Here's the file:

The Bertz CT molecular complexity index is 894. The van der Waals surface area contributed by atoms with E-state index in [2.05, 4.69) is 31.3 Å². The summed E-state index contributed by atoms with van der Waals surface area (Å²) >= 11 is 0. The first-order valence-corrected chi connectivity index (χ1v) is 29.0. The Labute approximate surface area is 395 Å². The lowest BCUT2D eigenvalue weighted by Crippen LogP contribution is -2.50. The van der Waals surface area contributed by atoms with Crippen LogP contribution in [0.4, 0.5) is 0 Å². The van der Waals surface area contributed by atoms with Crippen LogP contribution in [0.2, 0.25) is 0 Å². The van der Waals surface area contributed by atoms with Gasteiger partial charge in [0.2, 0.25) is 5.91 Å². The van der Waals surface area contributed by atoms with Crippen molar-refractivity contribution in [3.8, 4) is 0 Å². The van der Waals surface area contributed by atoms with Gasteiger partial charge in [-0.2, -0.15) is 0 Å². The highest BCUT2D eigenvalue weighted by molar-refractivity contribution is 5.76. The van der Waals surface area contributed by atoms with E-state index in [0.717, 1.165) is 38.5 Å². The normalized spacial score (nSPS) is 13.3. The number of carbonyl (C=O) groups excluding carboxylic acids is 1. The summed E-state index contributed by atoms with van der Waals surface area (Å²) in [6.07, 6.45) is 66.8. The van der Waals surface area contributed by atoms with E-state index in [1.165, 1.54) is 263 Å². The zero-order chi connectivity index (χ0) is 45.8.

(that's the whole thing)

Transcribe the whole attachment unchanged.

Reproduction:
The Bertz CT molecular complexity index is 894. The van der Waals surface area contributed by atoms with E-state index in [2.05, 4.69) is 31.3 Å². The summed E-state index contributed by atoms with van der Waals surface area (Å²) >= 11 is 0. The first-order valence-corrected chi connectivity index (χ1v) is 29.0. The Labute approximate surface area is 395 Å². The lowest BCUT2D eigenvalue weighted by Crippen LogP contribution is -2.50. The van der Waals surface area contributed by atoms with Crippen LogP contribution in [0.4, 0.5) is 0 Å². The van der Waals surface area contributed by atoms with Crippen LogP contribution in [0.2, 0.25) is 0 Å². The van der Waals surface area contributed by atoms with Gasteiger partial charge in [0.2, 0.25) is 5.91 Å². The van der Waals surface area contributed by atoms with Crippen molar-refractivity contribution in [3.8, 4) is 0 Å². The van der Waals surface area contributed by atoms with Gasteiger partial charge in [-0.2, -0.15) is 0 Å². The highest BCUT2D eigenvalue weighted by molar-refractivity contribution is 5.76. The van der Waals surface area contributed by atoms with E-state index in [0.717, 1.165) is 38.5 Å². The normalized spacial score (nSPS) is 13.3. The number of carbonyl (C=O) groups excluding carboxylic acids is 1. The summed E-state index contributed by atoms with van der Waals surface area (Å²) in [6.07, 6.45) is 66.8. The van der Waals surface area contributed by atoms with E-state index in [1.165, 1.54) is 263 Å². The zero-order chi connectivity index (χ0) is 45.8.